Have we all had enough of experts?

Some experts are expert enough to be allowed to determine what the rules are. Well, someone has to.

David Rigby
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Throughout my life, when I have been asked my opinion my response has often been: “I don’t have one.” Shocked, people would ask: “How can you have no opinion?” I would reply: “I don’t know enough to have an opinion. If I was interested enough, I’d find information then form one. How come you have an opinion yet you know nothing? What is your opinion based on? What makes you an expert?” End of conversation and friendship.

My father always said: “Don’t give me opinions, give me facts.” What was a fact to him? Whatever the Manchester Guardian said.


At least it was not the Daily Mail. British MP Michael Gove may be regretting becoming infamous for recently saying: “People in this country have had enough of experts.” What is an expert?

• as a consultant or teacher you are employed as the expert, so you are supposed to know more than anyone else in the room
• those on the football terraces shouting advice to players and discussing in the bar afterward
• those on TV discussing the football match
• the doctor with 20 years’ experience, but is no more likely to make a correct diagnosis than a fresh graduate
• the education expert promoting this month’s fad, or remembering how life was 20 years ago, who has never done a day’s teaching in his life, let alone to unruly deprived kids

Is that doctor’s 20 years’ experience really 20 years’ experience, or one year’s experience 20 times? Does this make him an expert?

How did the expert who has never played football become an expert on the sport? Is a professor with no practical experience an expert?

An expert is often someone who declares himself or herself to be an expert. They can have an enormous amount of self-belief. Research shows that women tend to feel they need to know much more than men to be an expert. That is one reason why there are more male experts than female. The former also have more opportunities. If you have to tell someone you are an expert, you are probably not one.

An expert can be anyone with knowledge or experience of a particular field or discipline beyond that to be expected of a layman.

Expertise, at any level, is relative. You know more than some and less than others. Physical expertise is something else. It can take 10,000 hours of practice to become an expert at piano-playing, ice skating or cooking. However, just doing it for 10,000 hours is not enough - someone has to show you how, to give you feedback and guidance. It also probably takes some innate talent. Sometimes it is better that that person is not an expert - an expert may have that innate talent and have absolutely no idea why the student finds it so difficult.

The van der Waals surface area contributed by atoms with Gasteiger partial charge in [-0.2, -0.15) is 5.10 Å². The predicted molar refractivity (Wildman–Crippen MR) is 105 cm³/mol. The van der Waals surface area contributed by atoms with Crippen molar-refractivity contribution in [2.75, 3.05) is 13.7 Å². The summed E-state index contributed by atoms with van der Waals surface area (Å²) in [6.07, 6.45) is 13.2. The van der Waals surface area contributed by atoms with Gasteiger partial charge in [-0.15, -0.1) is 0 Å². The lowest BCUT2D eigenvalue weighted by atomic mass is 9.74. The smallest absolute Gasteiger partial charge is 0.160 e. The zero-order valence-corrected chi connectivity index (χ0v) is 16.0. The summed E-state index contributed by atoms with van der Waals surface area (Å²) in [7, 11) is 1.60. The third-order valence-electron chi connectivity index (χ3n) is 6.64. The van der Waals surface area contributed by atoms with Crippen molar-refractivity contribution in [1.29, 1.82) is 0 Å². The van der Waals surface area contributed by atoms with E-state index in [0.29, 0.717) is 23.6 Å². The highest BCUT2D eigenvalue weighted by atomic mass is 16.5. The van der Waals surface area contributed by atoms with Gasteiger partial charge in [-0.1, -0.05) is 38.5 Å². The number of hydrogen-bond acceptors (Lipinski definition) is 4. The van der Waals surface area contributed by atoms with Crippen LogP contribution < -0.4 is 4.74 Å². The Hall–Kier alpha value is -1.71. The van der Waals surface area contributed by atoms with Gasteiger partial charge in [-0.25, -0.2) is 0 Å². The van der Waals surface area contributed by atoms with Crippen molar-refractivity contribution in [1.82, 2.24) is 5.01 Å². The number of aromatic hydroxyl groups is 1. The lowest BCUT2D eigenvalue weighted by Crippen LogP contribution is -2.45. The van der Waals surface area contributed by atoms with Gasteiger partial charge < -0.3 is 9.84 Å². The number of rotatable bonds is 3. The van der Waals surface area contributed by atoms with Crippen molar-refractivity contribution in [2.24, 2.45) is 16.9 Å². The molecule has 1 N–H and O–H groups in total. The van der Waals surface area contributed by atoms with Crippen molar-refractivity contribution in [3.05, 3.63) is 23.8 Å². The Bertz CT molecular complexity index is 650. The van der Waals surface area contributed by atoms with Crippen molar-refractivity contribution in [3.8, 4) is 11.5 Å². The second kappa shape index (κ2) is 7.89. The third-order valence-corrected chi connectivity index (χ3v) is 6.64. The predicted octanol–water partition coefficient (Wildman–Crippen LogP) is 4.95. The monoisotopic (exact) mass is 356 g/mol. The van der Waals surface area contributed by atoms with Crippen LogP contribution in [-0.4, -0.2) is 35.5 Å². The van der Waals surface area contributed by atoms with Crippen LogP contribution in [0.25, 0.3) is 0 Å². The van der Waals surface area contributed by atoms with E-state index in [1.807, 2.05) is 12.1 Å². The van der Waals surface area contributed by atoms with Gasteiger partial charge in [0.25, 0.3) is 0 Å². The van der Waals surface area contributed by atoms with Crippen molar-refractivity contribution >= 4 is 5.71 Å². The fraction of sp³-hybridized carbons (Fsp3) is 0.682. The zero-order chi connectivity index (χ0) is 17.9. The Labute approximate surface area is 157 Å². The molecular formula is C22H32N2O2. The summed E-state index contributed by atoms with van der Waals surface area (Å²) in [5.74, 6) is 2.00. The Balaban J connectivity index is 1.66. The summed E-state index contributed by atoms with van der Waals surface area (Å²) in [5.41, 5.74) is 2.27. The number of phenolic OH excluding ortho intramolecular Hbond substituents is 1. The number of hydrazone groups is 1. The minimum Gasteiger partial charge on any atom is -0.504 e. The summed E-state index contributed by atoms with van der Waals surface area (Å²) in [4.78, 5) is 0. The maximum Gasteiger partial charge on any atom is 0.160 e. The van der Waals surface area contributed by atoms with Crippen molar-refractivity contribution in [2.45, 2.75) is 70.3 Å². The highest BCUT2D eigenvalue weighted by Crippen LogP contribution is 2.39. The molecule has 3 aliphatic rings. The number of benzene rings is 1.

An expert in judging requires a different skill - that of voicing an opinion. An expert has to know or decide what the standard is, be able to assess against that standard, and explain the assessment.

Some experts are expert enough to be allowed to determine what the rules are. Well, someone has to. Experts can selectively choose facts that support their opinion, then turn that opinion into a fact, then into a book, then they are an expert!

People like delegating responsibility to experts so they do not have to take responsibility themselves. The whole concept of democracy is to vote for someone to represent you. They are supposed to know more than you and make decisions on your behalf. However, the proletariat often have no idea whether that representative has any expertise, instead choosing based on media headlines or what their parents did in the past. Britons just voted with their hearts, not their heads, clearly demonstrating that the “people in this country have had enough of experts,” except for the experts in misleading the public with rhetoric.

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